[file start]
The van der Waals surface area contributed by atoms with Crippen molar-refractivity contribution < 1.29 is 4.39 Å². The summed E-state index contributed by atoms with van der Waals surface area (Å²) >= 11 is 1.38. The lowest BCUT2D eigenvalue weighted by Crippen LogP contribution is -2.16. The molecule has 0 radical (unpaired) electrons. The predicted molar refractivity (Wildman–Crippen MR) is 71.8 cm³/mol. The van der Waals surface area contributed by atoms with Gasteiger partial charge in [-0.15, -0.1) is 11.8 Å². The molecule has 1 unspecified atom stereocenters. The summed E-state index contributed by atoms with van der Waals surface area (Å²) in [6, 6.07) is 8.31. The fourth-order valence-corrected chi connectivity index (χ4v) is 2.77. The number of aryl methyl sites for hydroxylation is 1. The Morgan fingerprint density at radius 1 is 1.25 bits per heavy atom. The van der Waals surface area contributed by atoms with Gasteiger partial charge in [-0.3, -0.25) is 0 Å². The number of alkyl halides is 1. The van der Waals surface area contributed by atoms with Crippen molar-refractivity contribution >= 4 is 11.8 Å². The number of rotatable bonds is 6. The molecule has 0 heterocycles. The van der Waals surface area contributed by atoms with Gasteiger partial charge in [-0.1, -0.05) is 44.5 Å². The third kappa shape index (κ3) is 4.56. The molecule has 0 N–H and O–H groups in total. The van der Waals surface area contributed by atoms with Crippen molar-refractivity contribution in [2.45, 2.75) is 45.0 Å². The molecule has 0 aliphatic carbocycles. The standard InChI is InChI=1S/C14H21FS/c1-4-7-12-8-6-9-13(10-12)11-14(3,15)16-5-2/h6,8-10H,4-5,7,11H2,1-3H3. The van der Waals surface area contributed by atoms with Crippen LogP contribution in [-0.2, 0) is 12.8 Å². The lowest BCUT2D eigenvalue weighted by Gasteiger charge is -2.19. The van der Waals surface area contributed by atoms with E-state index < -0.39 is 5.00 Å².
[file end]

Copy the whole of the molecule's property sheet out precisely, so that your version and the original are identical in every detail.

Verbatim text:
The van der Waals surface area contributed by atoms with Crippen molar-refractivity contribution < 1.29 is 4.39 Å². The summed E-state index contributed by atoms with van der Waals surface area (Å²) >= 11 is 1.38. The lowest BCUT2D eigenvalue weighted by Crippen LogP contribution is -2.16. The molecule has 0 radical (unpaired) electrons. The predicted molar refractivity (Wildman–Crippen MR) is 71.8 cm³/mol. The van der Waals surface area contributed by atoms with Gasteiger partial charge in [-0.15, -0.1) is 11.8 Å². The molecule has 1 unspecified atom stereocenters. The summed E-state index contributed by atoms with van der Waals surface area (Å²) in [6, 6.07) is 8.31. The fourth-order valence-corrected chi connectivity index (χ4v) is 2.77. The number of aryl methyl sites for hydroxylation is 1. The Morgan fingerprint density at radius 1 is 1.25 bits per heavy atom. The van der Waals surface area contributed by atoms with Gasteiger partial charge in [-0.3, -0.25) is 0 Å². The number of alkyl halides is 1. The van der Waals surface area contributed by atoms with Crippen molar-refractivity contribution >= 4 is 11.8 Å². The number of rotatable bonds is 6. The molecule has 0 heterocycles. The van der Waals surface area contributed by atoms with Gasteiger partial charge in [-0.1, -0.05) is 44.5 Å². The third kappa shape index (κ3) is 4.56. The molecule has 0 N–H and O–H groups in total. The van der Waals surface area contributed by atoms with Crippen molar-refractivity contribution in [2.45, 2.75) is 45.0 Å². The molecule has 0 aliphatic carbocycles. The standard InChI is InChI=1S/C14H21FS/c1-4-7-12-8-6-9-13(10-12)11-14(3,15)16-5-2/h6,8-10H,4-5,7,11H2,1-3H3. The van der Waals surface area contributed by atoms with Crippen LogP contribution in [-0.2, 0) is 12.8 Å². The lowest BCUT2D eigenvalue weighted by Gasteiger charge is -2.19. The van der Waals surface area contributed by atoms with E-state index < -0.39 is 5.00 Å².